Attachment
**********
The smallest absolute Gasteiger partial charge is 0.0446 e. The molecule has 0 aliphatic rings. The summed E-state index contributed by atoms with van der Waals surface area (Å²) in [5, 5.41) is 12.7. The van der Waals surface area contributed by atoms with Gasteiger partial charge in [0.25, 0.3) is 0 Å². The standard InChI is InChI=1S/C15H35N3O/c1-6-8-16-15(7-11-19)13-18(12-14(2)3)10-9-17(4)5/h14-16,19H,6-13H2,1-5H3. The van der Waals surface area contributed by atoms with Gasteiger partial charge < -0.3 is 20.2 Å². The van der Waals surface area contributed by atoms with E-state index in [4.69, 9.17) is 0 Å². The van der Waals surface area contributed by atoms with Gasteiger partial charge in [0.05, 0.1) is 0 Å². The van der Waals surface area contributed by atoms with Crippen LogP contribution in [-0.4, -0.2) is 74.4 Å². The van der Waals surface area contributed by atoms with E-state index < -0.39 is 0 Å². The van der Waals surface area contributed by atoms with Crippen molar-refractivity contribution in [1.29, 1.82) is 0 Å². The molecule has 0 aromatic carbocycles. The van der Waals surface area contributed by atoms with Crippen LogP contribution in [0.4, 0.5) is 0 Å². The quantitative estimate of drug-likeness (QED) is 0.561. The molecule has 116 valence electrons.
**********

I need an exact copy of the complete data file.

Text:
The smallest absolute Gasteiger partial charge is 0.0446 e. The molecule has 0 aliphatic rings. The summed E-state index contributed by atoms with van der Waals surface area (Å²) in [5, 5.41) is 12.7. The van der Waals surface area contributed by atoms with Gasteiger partial charge in [0.25, 0.3) is 0 Å². The standard InChI is InChI=1S/C15H35N3O/c1-6-8-16-15(7-11-19)13-18(12-14(2)3)10-9-17(4)5/h14-16,19H,6-13H2,1-5H3. The van der Waals surface area contributed by atoms with Gasteiger partial charge < -0.3 is 20.2 Å². The van der Waals surface area contributed by atoms with E-state index in [4.69, 9.17) is 0 Å². The van der Waals surface area contributed by atoms with Gasteiger partial charge in [0.05, 0.1) is 0 Å². The van der Waals surface area contributed by atoms with Crippen LogP contribution in [-0.4, -0.2) is 74.4 Å². The van der Waals surface area contributed by atoms with E-state index < -0.39 is 0 Å². The van der Waals surface area contributed by atoms with Crippen molar-refractivity contribution in [1.29, 1.82) is 0 Å². The molecule has 0 aromatic carbocycles. The van der Waals surface area contributed by atoms with Crippen LogP contribution in [0.4, 0.5) is 0 Å². The quantitative estimate of drug-likeness (QED) is 0.561. The molecule has 116 valence electrons.